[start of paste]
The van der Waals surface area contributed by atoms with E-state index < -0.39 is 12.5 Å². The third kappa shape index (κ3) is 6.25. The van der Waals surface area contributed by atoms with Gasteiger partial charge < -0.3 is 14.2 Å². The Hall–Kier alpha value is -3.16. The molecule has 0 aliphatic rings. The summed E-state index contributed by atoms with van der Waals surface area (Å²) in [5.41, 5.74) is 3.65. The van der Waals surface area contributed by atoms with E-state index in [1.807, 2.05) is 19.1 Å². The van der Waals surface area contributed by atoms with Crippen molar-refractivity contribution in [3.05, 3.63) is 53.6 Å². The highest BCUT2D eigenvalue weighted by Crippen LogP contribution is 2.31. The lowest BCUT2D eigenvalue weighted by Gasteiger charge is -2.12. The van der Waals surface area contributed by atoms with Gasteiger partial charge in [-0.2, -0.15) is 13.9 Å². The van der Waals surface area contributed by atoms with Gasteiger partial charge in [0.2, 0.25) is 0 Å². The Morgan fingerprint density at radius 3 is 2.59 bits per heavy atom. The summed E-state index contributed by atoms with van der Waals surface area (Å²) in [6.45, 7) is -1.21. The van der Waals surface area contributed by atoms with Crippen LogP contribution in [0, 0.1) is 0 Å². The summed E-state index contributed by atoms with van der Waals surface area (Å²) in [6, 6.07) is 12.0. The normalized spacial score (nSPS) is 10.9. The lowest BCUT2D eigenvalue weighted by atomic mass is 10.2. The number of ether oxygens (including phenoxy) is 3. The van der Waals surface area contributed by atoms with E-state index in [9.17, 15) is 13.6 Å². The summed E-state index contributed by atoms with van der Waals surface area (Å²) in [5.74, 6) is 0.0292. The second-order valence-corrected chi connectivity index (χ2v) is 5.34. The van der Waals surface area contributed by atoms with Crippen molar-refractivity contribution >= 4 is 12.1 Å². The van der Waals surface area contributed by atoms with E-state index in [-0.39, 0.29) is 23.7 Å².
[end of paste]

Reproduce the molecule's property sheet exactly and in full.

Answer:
The van der Waals surface area contributed by atoms with E-state index < -0.39 is 12.5 Å². The third kappa shape index (κ3) is 6.25. The van der Waals surface area contributed by atoms with Gasteiger partial charge < -0.3 is 14.2 Å². The Hall–Kier alpha value is -3.16. The molecule has 0 aliphatic rings. The summed E-state index contributed by atoms with van der Waals surface area (Å²) in [5.41, 5.74) is 3.65. The van der Waals surface area contributed by atoms with E-state index in [1.807, 2.05) is 19.1 Å². The van der Waals surface area contributed by atoms with Crippen molar-refractivity contribution in [3.05, 3.63) is 53.6 Å². The highest BCUT2D eigenvalue weighted by Crippen LogP contribution is 2.31. The lowest BCUT2D eigenvalue weighted by Gasteiger charge is -2.12. The van der Waals surface area contributed by atoms with Gasteiger partial charge in [-0.2, -0.15) is 13.9 Å². The van der Waals surface area contributed by atoms with Gasteiger partial charge in [0.2, 0.25) is 0 Å². The Morgan fingerprint density at radius 3 is 2.59 bits per heavy atom. The summed E-state index contributed by atoms with van der Waals surface area (Å²) in [6.45, 7) is -1.21. The van der Waals surface area contributed by atoms with Crippen LogP contribution in [0, 0.1) is 0 Å². The summed E-state index contributed by atoms with van der Waals surface area (Å²) in [6, 6.07) is 12.0. The normalized spacial score (nSPS) is 10.9. The lowest BCUT2D eigenvalue weighted by atomic mass is 10.2. The number of ether oxygens (including phenoxy) is 3. The van der Waals surface area contributed by atoms with E-state index in [9.17, 15) is 13.6 Å². The summed E-state index contributed by atoms with van der Waals surface area (Å²) in [5.74, 6) is 0.0292. The second-order valence-corrected chi connectivity index (χ2v) is 5.34. The van der Waals surface area contributed by atoms with Crippen molar-refractivity contribution >= 4 is 12.1 Å². The van der Waals surface area contributed by atoms with E-state index in [-0.39, 0.29) is 23.7 Å².